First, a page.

Since you asked.... By the looks of the trucks it's  probably  going to be a very rough ride ,  I can't imagine riding it  for hours and hours in -40 F  degrees in snowing conditions... Help we're stuck and running out of fuel..  Nope! not riding it in the summer either.

There are no ice roads to Churchill.  It's too far.  I've ridden the line twice:  once from Thompson and once from Winnipeg.  It is an epic ride!  I recall that on the final leg heading straight north the track speed was already 10 mph.  The train swayed back and forth.  There were telephone (or telegraph) poles along the east side of the tracks.  Instead of a single pole, which would likely fall over when the tundra turned to oatmeal in the summer, the poles were set up as a tripod.  The railroad was originally built to haul wheat from the plains of Manitoba and Alberta to a port on Hudson Bay, as it was the closest port for shipping to Europe.  As it turned out, Hudson Bay was frozen over for much of the year.  Later, much wheat was actually being shipped west to Asia.  The cars full of wheat were dumped using some kind of fancy rotary rig something like how they dump coal, if I remember right.  There are other even smaller villages on Hudson Bay.  Most are supplied either by air or by small freight boats in summer.  Churchill is mostly famous as a tourist destination.  They come in the fall to go see the polar bears that gather on the delta just before freeze up.  There is also the oldest stone fort in North America there, and beluga whales in the bay.  It is a true frontier town.  On my last trip there, I lay awake in my Pullman bunk and gazed up at the Northern Lights as the train slowly picked its way through the darkness.  During the day Cree Indians would have the conductor stop the train in the boreal forest.  They would get off and quickly disappear into the vastness.  The train would also pick up canoe adventurers when they stuck a pole with a red rag tied to the top in the center of the track.  The train reminded me of stories I read of travel 100+ years ago.  I hope they do fix it.  I'd like to ride it again.  Someone seemed to compare it to a railroad in NJ, but actually I compare it to riding the Transcontinental Railroad in the 1870s.  Most of the track goes through vast wilderness, and you can ride all day without hearing the horn blow for a crossing.  It's a completely different feel from riding VIA 1 from Winnipeg to Vancouver.  Don't miss out--ride it while you can.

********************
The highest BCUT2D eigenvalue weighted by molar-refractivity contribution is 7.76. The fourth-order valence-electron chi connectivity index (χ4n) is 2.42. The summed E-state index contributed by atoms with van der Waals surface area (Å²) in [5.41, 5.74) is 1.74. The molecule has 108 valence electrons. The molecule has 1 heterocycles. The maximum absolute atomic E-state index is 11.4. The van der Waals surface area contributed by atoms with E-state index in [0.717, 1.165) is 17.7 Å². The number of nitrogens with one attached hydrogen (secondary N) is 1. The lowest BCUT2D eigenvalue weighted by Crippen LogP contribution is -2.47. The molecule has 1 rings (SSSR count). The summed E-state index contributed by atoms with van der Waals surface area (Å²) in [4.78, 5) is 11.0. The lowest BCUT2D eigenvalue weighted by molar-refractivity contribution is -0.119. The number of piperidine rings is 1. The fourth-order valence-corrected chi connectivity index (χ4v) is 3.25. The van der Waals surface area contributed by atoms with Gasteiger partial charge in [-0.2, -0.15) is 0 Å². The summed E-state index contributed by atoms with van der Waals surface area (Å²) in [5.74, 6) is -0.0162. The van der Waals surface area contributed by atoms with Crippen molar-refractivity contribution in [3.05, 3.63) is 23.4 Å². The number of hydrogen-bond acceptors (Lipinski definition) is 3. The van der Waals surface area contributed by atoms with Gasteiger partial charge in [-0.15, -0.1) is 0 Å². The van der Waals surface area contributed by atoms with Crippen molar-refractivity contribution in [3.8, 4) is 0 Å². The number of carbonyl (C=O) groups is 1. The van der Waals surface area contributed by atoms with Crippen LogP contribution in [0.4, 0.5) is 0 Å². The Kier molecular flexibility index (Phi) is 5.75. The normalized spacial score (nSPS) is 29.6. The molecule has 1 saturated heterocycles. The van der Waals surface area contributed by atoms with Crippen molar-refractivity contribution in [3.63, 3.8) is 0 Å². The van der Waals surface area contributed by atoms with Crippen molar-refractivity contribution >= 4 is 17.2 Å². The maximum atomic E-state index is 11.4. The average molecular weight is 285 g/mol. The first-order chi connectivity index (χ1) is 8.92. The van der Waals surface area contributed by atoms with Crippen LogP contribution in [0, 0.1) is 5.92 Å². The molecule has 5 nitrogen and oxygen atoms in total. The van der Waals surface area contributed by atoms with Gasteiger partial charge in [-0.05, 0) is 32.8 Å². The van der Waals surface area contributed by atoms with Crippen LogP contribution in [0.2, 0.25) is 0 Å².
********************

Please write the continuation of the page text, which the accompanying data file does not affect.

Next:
Kent in SD,

adventure traveler

The early bird may get the worm, 

but the second mouse gets the cheese!

Dominic Mazoch posted:

I do not think they should do anything to the line unless there is a commitment from shippers to use it.

During Harvey there were over 10K each at the two major convention centers.  Churchill is only 900?

The Harris County Judge wants to pay people to get out of flood prone places.

The handwriting for Churchill is one the wall, I think unless major users show up.

 

1.  I don't see shippers using the port much.  It's too shallow for modern ocean going ships, and it's only ice free a couple of months a year.

 

2. The people there are mostly Cree Indian and Inuit.  I don't see them ever leaving--they've been there for over a thousand years.  Churchill sits on the Churchill River delta on Hudson Bay, and is a prime fishing spot.  There are very, very few villages in the interior, almost all are either on a major river or on Hudson Bay.

 

Kent in SD

The early bird may get the worm, 

but the second mouse gets the cheese!